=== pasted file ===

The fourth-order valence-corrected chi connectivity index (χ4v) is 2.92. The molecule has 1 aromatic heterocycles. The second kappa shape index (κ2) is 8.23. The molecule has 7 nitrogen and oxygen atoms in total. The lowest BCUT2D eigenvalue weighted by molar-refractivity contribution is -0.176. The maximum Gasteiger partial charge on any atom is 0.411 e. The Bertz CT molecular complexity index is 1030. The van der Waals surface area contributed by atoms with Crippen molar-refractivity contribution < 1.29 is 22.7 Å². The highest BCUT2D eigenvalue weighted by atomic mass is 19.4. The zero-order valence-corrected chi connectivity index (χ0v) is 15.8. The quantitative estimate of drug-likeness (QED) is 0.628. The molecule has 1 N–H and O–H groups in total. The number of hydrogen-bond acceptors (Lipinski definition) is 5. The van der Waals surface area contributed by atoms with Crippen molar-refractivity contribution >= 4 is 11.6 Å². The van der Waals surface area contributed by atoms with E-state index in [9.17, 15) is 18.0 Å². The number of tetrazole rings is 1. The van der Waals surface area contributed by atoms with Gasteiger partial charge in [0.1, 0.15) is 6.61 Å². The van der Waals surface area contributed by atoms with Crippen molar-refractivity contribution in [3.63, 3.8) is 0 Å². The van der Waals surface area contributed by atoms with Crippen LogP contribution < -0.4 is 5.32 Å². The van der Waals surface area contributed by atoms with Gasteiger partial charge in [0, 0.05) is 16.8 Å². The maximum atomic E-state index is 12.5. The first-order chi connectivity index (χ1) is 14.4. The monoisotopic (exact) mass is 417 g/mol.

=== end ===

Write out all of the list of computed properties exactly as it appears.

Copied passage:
The fourth-order valence-corrected chi connectivity index (χ4v) is 2.92. The molecule has 1 aromatic heterocycles. The second kappa shape index (κ2) is 8.23. The molecule has 7 nitrogen and oxygen atoms in total. The lowest BCUT2D eigenvalue weighted by molar-refractivity contribution is -0.176. The maximum Gasteiger partial charge on any atom is 0.411 e. The Bertz CT molecular complexity index is 1030. The van der Waals surface area contributed by atoms with Crippen molar-refractivity contribution < 1.29 is 22.7 Å². The highest BCUT2D eigenvalue weighted by atomic mass is 19.4. The zero-order valence-corrected chi connectivity index (χ0v) is 15.8. The quantitative estimate of drug-likeness (QED) is 0.628. The molecule has 1 N–H and O–H groups in total. The number of hydrogen-bond acceptors (Lipinski definition) is 5. The van der Waals surface area contributed by atoms with Crippen molar-refractivity contribution >= 4 is 11.6 Å². The van der Waals surface area contributed by atoms with E-state index in [9.17, 15) is 18.0 Å². The number of tetrazole rings is 1. The van der Waals surface area contributed by atoms with Gasteiger partial charge in [0.1, 0.15) is 6.61 Å². The van der Waals surface area contributed by atoms with Crippen molar-refractivity contribution in [3.63, 3.8) is 0 Å². The van der Waals surface area contributed by atoms with Crippen LogP contribution < -0.4 is 5.32 Å². The van der Waals surface area contributed by atoms with Gasteiger partial charge in [0, 0.05) is 16.8 Å². The maximum atomic E-state index is 12.5. The first-order chi connectivity index (χ1) is 14.4. The monoisotopic (exact) mass is 417 g/mol.